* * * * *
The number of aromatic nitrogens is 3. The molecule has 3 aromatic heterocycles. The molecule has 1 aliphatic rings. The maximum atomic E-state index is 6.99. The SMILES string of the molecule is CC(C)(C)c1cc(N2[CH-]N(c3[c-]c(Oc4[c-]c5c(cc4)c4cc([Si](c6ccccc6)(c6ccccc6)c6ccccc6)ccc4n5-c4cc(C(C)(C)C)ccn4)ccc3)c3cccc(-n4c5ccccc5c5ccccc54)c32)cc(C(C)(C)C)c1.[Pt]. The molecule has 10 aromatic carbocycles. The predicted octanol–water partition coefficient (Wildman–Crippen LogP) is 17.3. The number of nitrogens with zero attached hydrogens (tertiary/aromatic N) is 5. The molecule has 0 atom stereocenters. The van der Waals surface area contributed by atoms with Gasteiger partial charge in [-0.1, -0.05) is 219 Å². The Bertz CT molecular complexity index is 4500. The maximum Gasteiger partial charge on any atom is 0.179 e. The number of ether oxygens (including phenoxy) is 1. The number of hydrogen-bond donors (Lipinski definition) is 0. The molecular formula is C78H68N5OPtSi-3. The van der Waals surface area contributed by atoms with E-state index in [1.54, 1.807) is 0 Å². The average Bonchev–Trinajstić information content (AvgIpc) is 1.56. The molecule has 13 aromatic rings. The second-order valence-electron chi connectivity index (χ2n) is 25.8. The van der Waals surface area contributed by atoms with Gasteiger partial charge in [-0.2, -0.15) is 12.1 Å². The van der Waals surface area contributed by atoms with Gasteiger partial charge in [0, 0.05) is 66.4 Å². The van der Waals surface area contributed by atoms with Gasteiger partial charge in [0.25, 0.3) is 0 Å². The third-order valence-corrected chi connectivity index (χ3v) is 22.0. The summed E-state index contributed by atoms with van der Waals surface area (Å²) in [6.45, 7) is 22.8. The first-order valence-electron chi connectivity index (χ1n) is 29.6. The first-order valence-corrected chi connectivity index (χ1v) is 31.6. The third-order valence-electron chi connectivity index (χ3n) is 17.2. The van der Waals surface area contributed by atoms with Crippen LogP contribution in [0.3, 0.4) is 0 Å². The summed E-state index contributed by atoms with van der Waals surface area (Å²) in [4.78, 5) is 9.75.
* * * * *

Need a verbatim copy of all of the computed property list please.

The number of aromatic nitrogens is 3. The molecule has 3 aromatic heterocycles. The molecule has 1 aliphatic rings. The maximum atomic E-state index is 6.99. The SMILES string of the molecule is CC(C)(C)c1cc(N2[CH-]N(c3[c-]c(Oc4[c-]c5c(cc4)c4cc([Si](c6ccccc6)(c6ccccc6)c6ccccc6)ccc4n5-c4cc(C(C)(C)C)ccn4)ccc3)c3cccc(-n4c5ccccc5c5ccccc54)c32)cc(C(C)(C)C)c1.[Pt]. The molecule has 10 aromatic carbocycles. The predicted octanol–water partition coefficient (Wildman–Crippen LogP) is 17.3. The number of nitrogens with zero attached hydrogens (tertiary/aromatic N) is 5. The molecule has 0 atom stereocenters. The van der Waals surface area contributed by atoms with Gasteiger partial charge in [-0.1, -0.05) is 219 Å². The Bertz CT molecular complexity index is 4500. The maximum Gasteiger partial charge on any atom is 0.179 e. The number of ether oxygens (including phenoxy) is 1. The number of hydrogen-bond donors (Lipinski definition) is 0. The molecular formula is C78H68N5OPtSi-3. The van der Waals surface area contributed by atoms with E-state index in [1.54, 1.807) is 0 Å². The average Bonchev–Trinajstić information content (AvgIpc) is 1.56. The molecule has 13 aromatic rings. The second-order valence-electron chi connectivity index (χ2n) is 25.8. The van der Waals surface area contributed by atoms with Gasteiger partial charge in [-0.2, -0.15) is 12.1 Å². The van der Waals surface area contributed by atoms with Gasteiger partial charge in [0, 0.05) is 66.4 Å². The van der Waals surface area contributed by atoms with Gasteiger partial charge in [0.25, 0.3) is 0 Å². The third-order valence-corrected chi connectivity index (χ3v) is 22.0. The summed E-state index contributed by atoms with van der Waals surface area (Å²) in [6.45, 7) is 22.8. The first-order valence-electron chi connectivity index (χ1n) is 29.6. The first-order valence-corrected chi connectivity index (χ1v) is 31.6. The third-order valence-electron chi connectivity index (χ3n) is 17.2. The van der Waals surface area contributed by atoms with Crippen LogP contribution in [0.3, 0.4) is 0 Å². The summed E-state index contributed by atoms with van der Waals surface area (Å²) in [4.78, 5) is 9.75.